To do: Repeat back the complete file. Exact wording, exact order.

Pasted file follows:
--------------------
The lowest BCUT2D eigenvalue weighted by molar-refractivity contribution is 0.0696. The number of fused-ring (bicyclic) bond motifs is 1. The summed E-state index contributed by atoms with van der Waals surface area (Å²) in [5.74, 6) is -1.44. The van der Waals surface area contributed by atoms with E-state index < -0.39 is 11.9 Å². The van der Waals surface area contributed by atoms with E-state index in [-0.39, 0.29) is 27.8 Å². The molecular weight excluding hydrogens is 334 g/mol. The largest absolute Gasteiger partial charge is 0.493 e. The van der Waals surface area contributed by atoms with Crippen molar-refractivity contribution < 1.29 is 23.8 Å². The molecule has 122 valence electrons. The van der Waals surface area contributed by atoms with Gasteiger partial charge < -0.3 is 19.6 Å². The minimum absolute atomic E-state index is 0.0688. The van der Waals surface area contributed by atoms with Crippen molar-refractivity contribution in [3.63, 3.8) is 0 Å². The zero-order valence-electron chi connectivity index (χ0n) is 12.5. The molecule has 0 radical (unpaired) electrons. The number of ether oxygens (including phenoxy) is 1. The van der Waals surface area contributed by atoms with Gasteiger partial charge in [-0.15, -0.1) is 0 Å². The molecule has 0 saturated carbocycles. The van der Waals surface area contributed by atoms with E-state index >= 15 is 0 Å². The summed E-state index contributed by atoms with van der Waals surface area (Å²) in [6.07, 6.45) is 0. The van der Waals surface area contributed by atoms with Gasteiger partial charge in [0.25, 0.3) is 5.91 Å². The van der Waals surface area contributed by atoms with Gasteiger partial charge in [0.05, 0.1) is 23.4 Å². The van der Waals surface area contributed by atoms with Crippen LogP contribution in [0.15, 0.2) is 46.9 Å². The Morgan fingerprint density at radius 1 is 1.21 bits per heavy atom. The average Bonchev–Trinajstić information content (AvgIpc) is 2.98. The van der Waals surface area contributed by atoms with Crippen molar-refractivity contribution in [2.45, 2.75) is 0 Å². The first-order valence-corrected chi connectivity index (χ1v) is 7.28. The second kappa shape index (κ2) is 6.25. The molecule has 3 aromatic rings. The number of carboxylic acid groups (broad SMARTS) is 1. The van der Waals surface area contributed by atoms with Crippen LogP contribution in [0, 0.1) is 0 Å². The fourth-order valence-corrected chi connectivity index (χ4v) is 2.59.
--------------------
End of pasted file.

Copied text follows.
The lowest BCUT2D eigenvalue weighted by molar-refractivity contribution is 0.0696. The number of fused-ring (bicyclic) bond motifs is 1. The summed E-state index contributed by atoms with van der Waals surface area (Å²) in [5.74, 6) is -1.44. The van der Waals surface area contributed by atoms with E-state index < -0.39 is 11.9 Å². The van der Waals surface area contributed by atoms with E-state index in [-0.39, 0.29) is 27.8 Å². The molecular weight excluding hydrogens is 334 g/mol. The largest absolute Gasteiger partial charge is 0.493 e. The van der Waals surface area contributed by atoms with Crippen molar-refractivity contribution < 1.29 is 23.8 Å². The molecule has 122 valence electrons. The van der Waals surface area contributed by atoms with Gasteiger partial charge < -0.3 is 19.6 Å². The minimum absolute atomic E-state index is 0.0688. The van der Waals surface area contributed by atoms with Crippen molar-refractivity contribution in [3.63, 3.8) is 0 Å². The zero-order valence-electron chi connectivity index (χ0n) is 12.5. The molecule has 0 radical (unpaired) electrons. The number of ether oxygens (including phenoxy) is 1. The van der Waals surface area contributed by atoms with Gasteiger partial charge in [-0.15, -0.1) is 0 Å². The molecule has 0 saturated carbocycles. The van der Waals surface area contributed by atoms with E-state index >= 15 is 0 Å². The summed E-state index contributed by atoms with van der Waals surface area (Å²) in [6.07, 6.45) is 0. The van der Waals surface area contributed by atoms with Gasteiger partial charge in [0.25, 0.3) is 5.91 Å². The van der Waals surface area contributed by atoms with Gasteiger partial charge in [0.05, 0.1) is 23.4 Å². The van der Waals surface area contributed by atoms with Crippen LogP contribution in [0.15, 0.2) is 46.9 Å². The Morgan fingerprint density at radius 1 is 1.21 bits per heavy atom. The average Bonchev–Trinajstić information content (AvgIpc) is 2.98. The van der Waals surface area contributed by atoms with Crippen molar-refractivity contribution in [2.45, 2.75) is 0 Å². The first-order valence-corrected chi connectivity index (χ1v) is 7.28. The second kappa shape index (κ2) is 6.25. The molecule has 3 aromatic rings. The number of carboxylic acid groups (broad SMARTS) is 1. The van der Waals surface area contributed by atoms with Crippen LogP contribution in [0, 0.1) is 0 Å². The fourth-order valence-corrected chi connectivity index (χ4v) is 2.59.